The Quiet Model
nytheatre.com review by Josephine Cashman
July 23, 2006
The Quiet Model is a play very loosely based on historical events that surround John Everett Millais's painting Ophelia. Millais (Cary Hite) finds himself haunted by the ghost of the mysterious model (Marguerite French), who sat for him. She follows him while Millais coyly and furtively refuses to reveal her identity. His obsession with the painting causes a furor among London society and drives a wedge between his friend Dante and his laudanum-addicted wife, Elizabeth (Megan Ferguson), who may or may not have been the inspiration for the painting. Certainly all of London believes that she is.
With Millais on the edge of madness, and his own marriage foundering, the truth comes out between Millais and Elizabeth. Actors Hite and Ferguson do a lovely job with this sad, private, and emotionally intimate scene. Millais saw Elizabeth's sister Christine commit suicide, and did nothing to stop it. Instead, he captured the moment on canvas, and has been haunted ever since: "I found her and I never even tried." Millais defends himself to both Elizabeth and the ghost. It is unclear if Ophelia/Christine was autistic or mentally unstable. While her ghost is as vengeful as a character in Shakespeare's Hamlet, she is ultimately impotent and powerless to protect her image and her last moments of life. Michelle Brown as Beatrice and Chelsea Miller as Effie Millais also do strong, commendable work in their supporting roles.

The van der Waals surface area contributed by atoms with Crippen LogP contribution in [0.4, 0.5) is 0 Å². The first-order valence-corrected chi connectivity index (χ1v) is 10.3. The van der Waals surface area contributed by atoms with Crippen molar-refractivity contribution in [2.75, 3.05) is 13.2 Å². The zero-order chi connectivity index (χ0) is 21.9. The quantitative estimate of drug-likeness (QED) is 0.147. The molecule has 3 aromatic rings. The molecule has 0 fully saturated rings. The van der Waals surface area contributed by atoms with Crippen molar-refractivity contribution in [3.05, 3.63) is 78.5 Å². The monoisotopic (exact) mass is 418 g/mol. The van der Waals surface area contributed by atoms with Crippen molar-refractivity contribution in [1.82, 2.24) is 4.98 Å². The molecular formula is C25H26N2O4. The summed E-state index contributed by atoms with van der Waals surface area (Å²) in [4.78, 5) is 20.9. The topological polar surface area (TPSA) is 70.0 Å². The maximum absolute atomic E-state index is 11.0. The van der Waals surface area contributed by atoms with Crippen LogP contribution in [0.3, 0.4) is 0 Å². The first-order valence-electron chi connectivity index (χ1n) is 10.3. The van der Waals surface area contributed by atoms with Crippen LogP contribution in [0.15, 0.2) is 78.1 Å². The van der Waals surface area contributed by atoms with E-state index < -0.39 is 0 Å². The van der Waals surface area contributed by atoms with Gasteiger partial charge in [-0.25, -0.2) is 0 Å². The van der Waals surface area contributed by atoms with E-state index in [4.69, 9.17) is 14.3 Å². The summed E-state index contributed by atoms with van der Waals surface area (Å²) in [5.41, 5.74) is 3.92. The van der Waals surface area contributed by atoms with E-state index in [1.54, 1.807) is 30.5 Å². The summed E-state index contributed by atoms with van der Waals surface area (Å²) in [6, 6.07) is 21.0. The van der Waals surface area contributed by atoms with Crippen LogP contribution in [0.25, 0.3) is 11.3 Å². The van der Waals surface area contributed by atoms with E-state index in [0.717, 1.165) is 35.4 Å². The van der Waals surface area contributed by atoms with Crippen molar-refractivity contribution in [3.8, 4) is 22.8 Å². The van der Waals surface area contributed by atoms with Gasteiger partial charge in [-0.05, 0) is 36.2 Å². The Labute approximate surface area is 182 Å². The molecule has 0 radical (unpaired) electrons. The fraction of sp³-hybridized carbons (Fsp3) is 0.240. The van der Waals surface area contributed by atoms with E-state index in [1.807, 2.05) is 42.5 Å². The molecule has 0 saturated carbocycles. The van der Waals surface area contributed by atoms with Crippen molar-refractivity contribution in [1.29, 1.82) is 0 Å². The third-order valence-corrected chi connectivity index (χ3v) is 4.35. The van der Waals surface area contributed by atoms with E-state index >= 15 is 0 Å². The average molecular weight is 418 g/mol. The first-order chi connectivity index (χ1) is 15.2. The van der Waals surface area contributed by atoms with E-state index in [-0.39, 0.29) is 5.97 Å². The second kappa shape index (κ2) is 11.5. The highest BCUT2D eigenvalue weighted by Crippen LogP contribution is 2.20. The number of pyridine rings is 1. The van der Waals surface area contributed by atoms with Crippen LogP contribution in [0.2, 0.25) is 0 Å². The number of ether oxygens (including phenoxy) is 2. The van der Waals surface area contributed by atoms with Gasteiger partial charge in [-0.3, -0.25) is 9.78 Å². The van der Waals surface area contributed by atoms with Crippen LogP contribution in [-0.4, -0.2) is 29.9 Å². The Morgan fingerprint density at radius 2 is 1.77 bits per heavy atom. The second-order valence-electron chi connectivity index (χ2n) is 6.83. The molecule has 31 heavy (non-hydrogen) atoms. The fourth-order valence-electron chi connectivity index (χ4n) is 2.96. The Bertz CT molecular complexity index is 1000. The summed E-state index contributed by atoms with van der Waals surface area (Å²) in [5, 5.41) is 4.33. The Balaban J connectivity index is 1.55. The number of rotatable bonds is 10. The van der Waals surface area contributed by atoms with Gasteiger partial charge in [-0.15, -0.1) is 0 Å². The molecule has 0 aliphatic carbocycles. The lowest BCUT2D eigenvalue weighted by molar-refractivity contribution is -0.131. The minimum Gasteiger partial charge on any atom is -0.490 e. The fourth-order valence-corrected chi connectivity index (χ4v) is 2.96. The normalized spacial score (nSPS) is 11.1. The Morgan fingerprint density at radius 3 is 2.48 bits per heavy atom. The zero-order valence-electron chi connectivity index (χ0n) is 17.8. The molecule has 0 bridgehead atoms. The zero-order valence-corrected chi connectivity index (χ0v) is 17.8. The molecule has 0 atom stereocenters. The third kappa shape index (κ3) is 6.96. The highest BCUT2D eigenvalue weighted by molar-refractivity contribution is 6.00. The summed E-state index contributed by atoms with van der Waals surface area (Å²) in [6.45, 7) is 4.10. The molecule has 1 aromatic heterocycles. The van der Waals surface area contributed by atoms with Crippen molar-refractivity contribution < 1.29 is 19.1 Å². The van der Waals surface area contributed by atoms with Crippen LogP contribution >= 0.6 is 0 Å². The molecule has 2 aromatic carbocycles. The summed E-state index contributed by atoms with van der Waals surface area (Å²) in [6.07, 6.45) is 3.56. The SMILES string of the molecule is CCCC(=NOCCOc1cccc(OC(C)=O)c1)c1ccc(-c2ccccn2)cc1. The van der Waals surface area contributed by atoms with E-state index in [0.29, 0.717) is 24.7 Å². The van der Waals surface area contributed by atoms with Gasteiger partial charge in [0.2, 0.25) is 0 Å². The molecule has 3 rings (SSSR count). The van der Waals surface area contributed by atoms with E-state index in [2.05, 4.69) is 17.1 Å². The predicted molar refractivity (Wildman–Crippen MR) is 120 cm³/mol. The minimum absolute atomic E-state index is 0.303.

The lighting by Ryan Metzler is soft and hints of Pre-Raphaelite and Impressionism paintings, giving both the simple set and the cast an ethereal look. Director Chelsea Miller has artfully staged the play, and at times the cast look like works of art themselves. Mike Lunapiena's musical accompaniment is simply gorgeous.
Playwright L.A. Mitchell creates many intriguing characters, but at just 55 minutes in length, the play never seems to flesh them out, so they feel incomplete. We're given tantalizing glimpses, but never a real sense of who they are, so the play begins to lapse into melodrama. When the Quiet Model finally speaks, we're given no more insight into who she was, and the mystery surrounding both the painting and the model seems as quietly enigmatic as when the play began.